The Moore American

March 25, 2014

AmeriCares equips maternity unit at HealthPlex

American Staff
The Moore American

NORMAN — AmeriCares is outfitting the Women’s and Children’s Pavilion at the HealthPlex hospital in Norman with new medical equipment to help meet the increase in demand for maternity care since the May tornadoes destroyed the hospital in Moore.

The nonprofit global health and disaster relief organization recently awarded more than $130,000 in funding to the Norman Regional Health Foundation that allowed the Norman Regional Health System to purchase new equipment for five labor and delivery rooms and one operating room at the HealthPlex.

New bassinets, oxygen machines and monitors, as well as Panda Warmers to help newborns regulate body temperature, have been purchased. The hospital also acquired an additional monitor to measure a newborn’s vital signs after a caesarian section.

“Thanks to AmeriCares, everything the staff needs is right there in the room during a delivery. There is no more shuffling equipment or moving patients to better equipped rooms,” said Susie Graves, director of Patient Care Services for Norman Regional Health System. “It just elevates the quality of care.”

The number of births at the HealthPlex have increased from 220 per month to as many as 280 per month since the destruction of Moore Medical Center’s Family Birth Center five miles away.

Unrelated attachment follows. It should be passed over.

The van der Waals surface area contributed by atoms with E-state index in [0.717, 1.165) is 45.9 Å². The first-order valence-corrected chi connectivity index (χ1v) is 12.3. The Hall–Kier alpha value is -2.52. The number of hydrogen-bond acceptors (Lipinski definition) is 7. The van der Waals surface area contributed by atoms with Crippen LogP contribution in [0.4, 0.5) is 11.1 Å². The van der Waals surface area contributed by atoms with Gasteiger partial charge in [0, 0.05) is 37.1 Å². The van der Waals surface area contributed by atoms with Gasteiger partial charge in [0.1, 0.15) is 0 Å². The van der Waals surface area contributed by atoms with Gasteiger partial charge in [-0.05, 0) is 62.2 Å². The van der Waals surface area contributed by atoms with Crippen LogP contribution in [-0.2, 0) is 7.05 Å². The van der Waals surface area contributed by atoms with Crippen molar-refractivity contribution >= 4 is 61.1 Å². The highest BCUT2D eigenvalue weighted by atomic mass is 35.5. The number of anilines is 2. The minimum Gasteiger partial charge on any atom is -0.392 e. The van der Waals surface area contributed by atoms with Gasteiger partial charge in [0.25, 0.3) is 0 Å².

To accommodate the overflow of maternity patients from Moore, which is also part of the Norman Regional Health System, the HealthPlex is using five additional hospital rooms for labor and delivery patients but needed the proper nursery equipment on hand to fully outfit each one.

Construction on a new, $29 million Moore Medical Center is expected to begin in the spring, but the new facility will not have a maternity unit when it opens in 2016. All labor and delivery services for the area will be provided at the HealthPlex. Nearly half of HealthPlex patients are low-income and receive Medicaid benefits.

AmeriCares has delivered 50 shipments of medicines and relief supplies valued at $3.3 million to the Oklahoma City area since a series of storms, including an EF-5 tornado, devastated the region in late May.

The aid deliveries included bottled water, first aid supplies and medicine — including 11,500 doses of tetanus vaccine to protect survivors injured while salvaging personal belongings from the wreckage and clearing debris.

AmeriCares has delivered medical relief and humanitarian assistance to millions affected by natural and man-made disasters worldwide for more than 30 years.

The aid organization has a long history of responding to U.S. disasters, including the 9/11 terrorist attacks, Hurricane Katrina in 2005, the Joplin tornado in 2011 and Hurricane Sandy.